After that, around 6 p.m., we began church, that would last for three hours. During that time I would preach for nearly an hour with a translator.
At 9 p.m. church was over, but for the next hour the church folk swarmed us North Americans with heart felt greetings, hugs, and posing for countless pictures. Finally, around 10 p.m. the pastor of the church took us all to his home for dinner. Another robust meal that would last for two hours.
Finally at midnight, we all dispersed to our host homes. I would go with a Shalom Center staffers named Ricardo. However, Ricardo didn’t speak any English, and I didn’t speak any Spanish.
Elena, the Global Ministries Missionary who was our host, told Ricardo to explain to the family that I, the pastor, was very tired, and that small talk and visiting should be kept brief and that I should be permitted to go to bed as soon as possible. By around 12:15, we arrived at our host families home, and I could barely stand up. I was exhausted. There was nothing left in me.
Ricardo and I visited briefly with the family, doing the best we could to communicate. Mercifully, by about 12:45, I was shown to a bed room, and was left to finally go to sleep.
The next morning we rose, had breakfast, again making small talk as best as we could. Then, after taking some more pictures, Ricardo and I returned to the church to meet up with the rest of the Ohio Delegation and Shalom Center staff. Now, reunited with Elena, I was treated to an interpreted account of all that had happened the night before.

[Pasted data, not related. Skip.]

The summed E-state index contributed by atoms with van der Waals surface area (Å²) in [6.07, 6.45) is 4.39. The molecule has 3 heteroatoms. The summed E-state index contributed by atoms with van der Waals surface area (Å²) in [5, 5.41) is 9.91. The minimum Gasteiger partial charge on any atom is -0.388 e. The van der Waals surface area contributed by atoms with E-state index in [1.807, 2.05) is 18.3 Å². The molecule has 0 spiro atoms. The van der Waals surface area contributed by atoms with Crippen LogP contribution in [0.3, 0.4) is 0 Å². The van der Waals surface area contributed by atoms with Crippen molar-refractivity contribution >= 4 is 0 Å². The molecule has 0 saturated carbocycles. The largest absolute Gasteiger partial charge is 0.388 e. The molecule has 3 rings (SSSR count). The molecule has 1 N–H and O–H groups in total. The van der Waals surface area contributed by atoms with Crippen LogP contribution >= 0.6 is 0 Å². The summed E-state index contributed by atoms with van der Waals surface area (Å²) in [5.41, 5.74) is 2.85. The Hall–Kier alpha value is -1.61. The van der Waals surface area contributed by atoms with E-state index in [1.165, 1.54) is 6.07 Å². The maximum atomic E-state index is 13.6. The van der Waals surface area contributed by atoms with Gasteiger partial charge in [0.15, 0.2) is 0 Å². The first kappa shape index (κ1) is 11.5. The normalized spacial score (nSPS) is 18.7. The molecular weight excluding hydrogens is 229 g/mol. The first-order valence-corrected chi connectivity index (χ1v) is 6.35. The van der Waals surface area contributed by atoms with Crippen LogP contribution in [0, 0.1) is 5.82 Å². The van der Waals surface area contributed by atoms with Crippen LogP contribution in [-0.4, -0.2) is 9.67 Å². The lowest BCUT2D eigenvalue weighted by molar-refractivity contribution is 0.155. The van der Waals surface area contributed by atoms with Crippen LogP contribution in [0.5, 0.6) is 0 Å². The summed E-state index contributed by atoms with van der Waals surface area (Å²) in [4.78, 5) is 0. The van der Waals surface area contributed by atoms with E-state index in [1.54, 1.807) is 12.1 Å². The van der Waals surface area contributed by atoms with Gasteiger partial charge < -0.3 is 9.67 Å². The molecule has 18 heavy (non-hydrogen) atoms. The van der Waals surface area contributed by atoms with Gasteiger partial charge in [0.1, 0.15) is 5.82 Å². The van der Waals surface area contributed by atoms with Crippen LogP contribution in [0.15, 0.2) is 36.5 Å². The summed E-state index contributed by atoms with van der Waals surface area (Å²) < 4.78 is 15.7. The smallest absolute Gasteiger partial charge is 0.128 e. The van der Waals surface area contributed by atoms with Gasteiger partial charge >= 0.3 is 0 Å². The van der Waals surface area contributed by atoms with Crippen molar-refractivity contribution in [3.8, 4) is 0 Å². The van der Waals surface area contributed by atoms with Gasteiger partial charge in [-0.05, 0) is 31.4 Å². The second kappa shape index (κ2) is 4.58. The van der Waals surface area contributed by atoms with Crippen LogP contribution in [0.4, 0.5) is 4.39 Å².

As it turned out, when my host family found out months earlier that they were the ones who were being given the honor of hosting the North American Pastor, the woman of the house, in her excitement and elation, told all her friends and neighbors.
But not only did she tell them, she invited them over to meet me. They were all planning to come over to the house after we arrived from our post church dinner. But upon our arrival to the home, Ricardo, as he was instructed to do, told our hosts that I, the pastor, was very tired, and needed to go to bed. So she called off the robust meet and greet that she had planned for weeks.
She and her family missed out on this chance to celebrate and honor me because I was asleep.
The memory of all this still haunts me to this day. I still blame myself for stealing from this family the joy, excitement, and opportunity that they will likely never get again.
I have used this though as a reminder, as motivation to the future delegations that I would lead and coordinate. I would encourage future delegates, that as they went on and through this journey, to stay awake.
To stay awake to all that was happening around them, to them, and in them.
To stay awake to how God was showing up to them, challenging them, speaking to them.